Research and Evaluate Legal Research Method

Table of Contents

Introduction.

Impact of IoT on Individuals and Businesses.

Relationship Between Cloud Computing and IoT..

Issues Related to IoT..

The Biggest IoT issues for law firms.

IoT Security Solutions for the Most Common IoT Security Issues.

Conclusion.

References.

Introduction to Research and Evaluate Legal Research Method

The Internet of Things, or IoT, applies to the thousands of physical objects that are now linked to the Web worldwide, and capture and exchange data (Ray, 2018). With the advent of the super-cheap computer chips and the ubiquity of wireless networks, everything can be converted into a member of the IoT, from anything as tiny as an airplane to anything as big. Linking and attaching sensors to all these different artifacts brings a degree of artificial knowledge to otherwise ignorant machines, allowing them not to require humankind to relay real-time data. The Internet of Things renders the environment around us more informed and sensitive and blends interactive and physical environments. Many big structures may be loaded with a huge range of smaller IoT modules like a jet plane, already packed with thousands of sensors to capture and retransmit data to ensure that it operates effectively (Li, Da & Zhao, 2018). Much more deeply, intelligent community programs fill entire regions with sensors that help us perceive and monitor the climate. This paper is about the impact of the internet of things on the lives of the individuals and business operations, along with stating some issues related to the law firms and possible solutions for mitigating the challenges associated with the use of internet of things in the everyday life.

Impact of IoT on Individuals and Businesses

The concept of application of sensors and knowledge to simple products was debated throughout the 1980s and 1990s (and maybe there were other older ancestors) but development was poor as the technology wasn't ready aside from certain early prototypes, including an internet selling computer. Artifacts did not easily interact because of the large size of the chips. Cheap and efficient processors were required to do all but one aspect, before the communication of trillions of devices became cost-efficiency (Caron, Bosua, Maynard & Ahmad, 2016). Much of this problem is resolved with the introduction of RFID tags — low-capacity wireless chips — coupled with the expanded development of mobile access and cable and satellite networks. IoT is seeking an intelligent, more observable, and more productive world such as our houses, workplaces, and so on. Intelligent devices like Amazon's Echo and Google Home make listening, setting timers, or receiving information simpler. Home surveillance services ease tracking, displaying, and speaking to guests, what is going on inside and outside. In the meantime, intelligent thermostats will help us heat our houses when we enter, and intelligent lightbulbs will make it seem like we 're home even though we are not.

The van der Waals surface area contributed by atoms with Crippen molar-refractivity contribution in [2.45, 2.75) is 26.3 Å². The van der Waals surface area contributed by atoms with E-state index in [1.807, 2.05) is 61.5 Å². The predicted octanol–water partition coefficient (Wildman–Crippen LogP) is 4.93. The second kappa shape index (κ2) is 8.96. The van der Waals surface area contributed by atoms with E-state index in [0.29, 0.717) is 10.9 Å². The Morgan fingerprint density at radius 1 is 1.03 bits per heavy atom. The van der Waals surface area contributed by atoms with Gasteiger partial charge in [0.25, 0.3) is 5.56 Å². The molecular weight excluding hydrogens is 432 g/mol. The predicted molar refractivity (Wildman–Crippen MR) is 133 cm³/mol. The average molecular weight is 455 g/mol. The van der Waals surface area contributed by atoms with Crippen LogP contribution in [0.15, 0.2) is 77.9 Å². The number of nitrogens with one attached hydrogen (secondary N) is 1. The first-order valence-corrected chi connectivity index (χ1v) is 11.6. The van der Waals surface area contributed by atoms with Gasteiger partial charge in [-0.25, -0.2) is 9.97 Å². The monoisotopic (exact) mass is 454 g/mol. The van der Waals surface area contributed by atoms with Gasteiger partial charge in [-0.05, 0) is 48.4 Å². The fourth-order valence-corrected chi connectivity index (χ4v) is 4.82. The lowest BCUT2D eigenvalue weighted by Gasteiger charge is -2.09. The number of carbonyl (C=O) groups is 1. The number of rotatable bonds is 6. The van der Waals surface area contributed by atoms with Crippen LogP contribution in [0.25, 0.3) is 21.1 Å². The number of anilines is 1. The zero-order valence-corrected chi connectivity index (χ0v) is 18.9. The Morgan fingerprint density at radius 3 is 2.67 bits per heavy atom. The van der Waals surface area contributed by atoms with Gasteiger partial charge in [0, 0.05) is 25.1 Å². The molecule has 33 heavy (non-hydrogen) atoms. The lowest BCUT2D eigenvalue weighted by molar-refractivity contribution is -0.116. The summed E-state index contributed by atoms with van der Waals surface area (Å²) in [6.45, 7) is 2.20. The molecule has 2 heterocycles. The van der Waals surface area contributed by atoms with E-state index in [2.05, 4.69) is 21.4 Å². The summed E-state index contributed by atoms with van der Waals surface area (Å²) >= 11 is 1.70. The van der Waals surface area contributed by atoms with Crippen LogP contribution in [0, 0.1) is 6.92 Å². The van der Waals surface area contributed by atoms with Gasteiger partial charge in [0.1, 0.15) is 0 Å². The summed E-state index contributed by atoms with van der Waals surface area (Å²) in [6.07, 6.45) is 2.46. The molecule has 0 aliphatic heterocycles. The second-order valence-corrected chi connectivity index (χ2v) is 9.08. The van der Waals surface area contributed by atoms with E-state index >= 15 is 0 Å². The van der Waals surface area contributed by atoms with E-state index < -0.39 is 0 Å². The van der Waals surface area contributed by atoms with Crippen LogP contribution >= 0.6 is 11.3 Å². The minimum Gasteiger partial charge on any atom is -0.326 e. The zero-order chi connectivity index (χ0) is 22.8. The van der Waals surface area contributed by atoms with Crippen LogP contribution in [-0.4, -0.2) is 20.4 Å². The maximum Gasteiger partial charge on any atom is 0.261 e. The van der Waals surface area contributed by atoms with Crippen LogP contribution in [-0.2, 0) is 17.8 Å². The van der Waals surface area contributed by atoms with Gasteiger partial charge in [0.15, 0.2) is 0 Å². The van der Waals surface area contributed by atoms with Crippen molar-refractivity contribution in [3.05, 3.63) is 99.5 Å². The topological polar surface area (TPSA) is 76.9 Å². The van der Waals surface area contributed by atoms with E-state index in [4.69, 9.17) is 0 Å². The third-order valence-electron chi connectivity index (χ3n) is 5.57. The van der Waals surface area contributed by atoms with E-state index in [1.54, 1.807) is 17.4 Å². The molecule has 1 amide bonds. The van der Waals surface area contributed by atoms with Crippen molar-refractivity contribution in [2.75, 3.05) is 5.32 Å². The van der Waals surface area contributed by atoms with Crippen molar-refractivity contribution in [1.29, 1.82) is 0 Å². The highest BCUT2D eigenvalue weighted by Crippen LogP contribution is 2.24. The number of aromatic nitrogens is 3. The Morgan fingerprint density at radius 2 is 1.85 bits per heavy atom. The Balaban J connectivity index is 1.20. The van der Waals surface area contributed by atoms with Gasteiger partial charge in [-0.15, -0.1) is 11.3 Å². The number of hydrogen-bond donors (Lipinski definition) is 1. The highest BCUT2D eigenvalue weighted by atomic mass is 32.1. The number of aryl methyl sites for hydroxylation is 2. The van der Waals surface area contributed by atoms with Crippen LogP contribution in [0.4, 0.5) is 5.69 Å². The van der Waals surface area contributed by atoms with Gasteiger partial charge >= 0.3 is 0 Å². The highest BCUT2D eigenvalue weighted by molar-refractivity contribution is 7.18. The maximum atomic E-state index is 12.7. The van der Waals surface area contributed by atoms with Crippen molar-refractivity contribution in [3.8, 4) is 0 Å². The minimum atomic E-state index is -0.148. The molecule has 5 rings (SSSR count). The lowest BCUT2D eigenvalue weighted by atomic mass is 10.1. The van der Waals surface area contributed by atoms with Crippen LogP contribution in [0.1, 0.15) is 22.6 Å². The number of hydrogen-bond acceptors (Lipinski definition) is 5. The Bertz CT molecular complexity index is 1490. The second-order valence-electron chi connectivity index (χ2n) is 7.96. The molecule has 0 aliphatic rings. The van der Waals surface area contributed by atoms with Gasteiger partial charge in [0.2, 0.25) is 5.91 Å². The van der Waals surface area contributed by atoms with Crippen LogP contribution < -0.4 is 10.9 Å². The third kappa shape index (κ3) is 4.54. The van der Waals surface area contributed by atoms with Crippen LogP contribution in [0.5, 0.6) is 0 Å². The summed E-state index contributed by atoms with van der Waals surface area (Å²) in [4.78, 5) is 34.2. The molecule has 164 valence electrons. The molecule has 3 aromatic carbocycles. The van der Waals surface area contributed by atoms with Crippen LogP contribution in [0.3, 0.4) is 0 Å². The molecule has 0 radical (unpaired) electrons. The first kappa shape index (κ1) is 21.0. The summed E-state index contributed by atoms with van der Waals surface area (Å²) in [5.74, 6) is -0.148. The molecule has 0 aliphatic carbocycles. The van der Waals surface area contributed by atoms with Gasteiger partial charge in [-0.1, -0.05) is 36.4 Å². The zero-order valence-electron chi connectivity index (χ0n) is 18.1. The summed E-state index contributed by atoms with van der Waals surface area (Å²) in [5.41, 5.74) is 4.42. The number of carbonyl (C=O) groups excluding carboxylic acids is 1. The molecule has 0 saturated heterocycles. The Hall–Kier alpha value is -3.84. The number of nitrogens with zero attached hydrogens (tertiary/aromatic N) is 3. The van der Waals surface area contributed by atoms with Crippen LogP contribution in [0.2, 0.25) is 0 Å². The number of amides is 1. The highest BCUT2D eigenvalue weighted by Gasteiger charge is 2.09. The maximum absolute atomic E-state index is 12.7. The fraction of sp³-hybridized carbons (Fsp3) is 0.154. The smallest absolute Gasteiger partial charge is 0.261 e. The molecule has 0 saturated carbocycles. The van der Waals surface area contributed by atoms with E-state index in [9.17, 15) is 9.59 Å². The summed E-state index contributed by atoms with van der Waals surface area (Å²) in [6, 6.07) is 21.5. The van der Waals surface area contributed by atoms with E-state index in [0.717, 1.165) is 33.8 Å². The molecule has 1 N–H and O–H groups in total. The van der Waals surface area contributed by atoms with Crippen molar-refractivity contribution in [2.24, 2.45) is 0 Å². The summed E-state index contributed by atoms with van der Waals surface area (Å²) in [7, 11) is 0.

Relationship Between Cloud Computing and IoT

All cloud infrastructure and the IoT maximize the productivity of day-to-day operations and support each other. IoT creates vast volumes of knowledge and cloud storage offers a route to the processing of this data (Stergiou, Plageras, Psannis & Gupta, 2020). Often Cloud services ask for a price per service plan, but you just pay for the device you use, not for more. Another way cloud vendors will take advantage of smaller IoT businesses and rising operating expenses for IoT organizations is to save on volume. Cloud Infrastructure also profits from Cloud for IoT, which today allows greater, for users, collaboration. Developers will easily view data and function on ventures by enabling developers to store and access data remotely. This helps IoT businesses to easily adjust and distribute capital for specific fields, eventually by storing data in the Cloud (Pan & McElhannon, 2017). In recent years, big data has emerged and the cloud has become the choice of architecture for the developers. The vast volumes of big data are available through the cloud for most companies.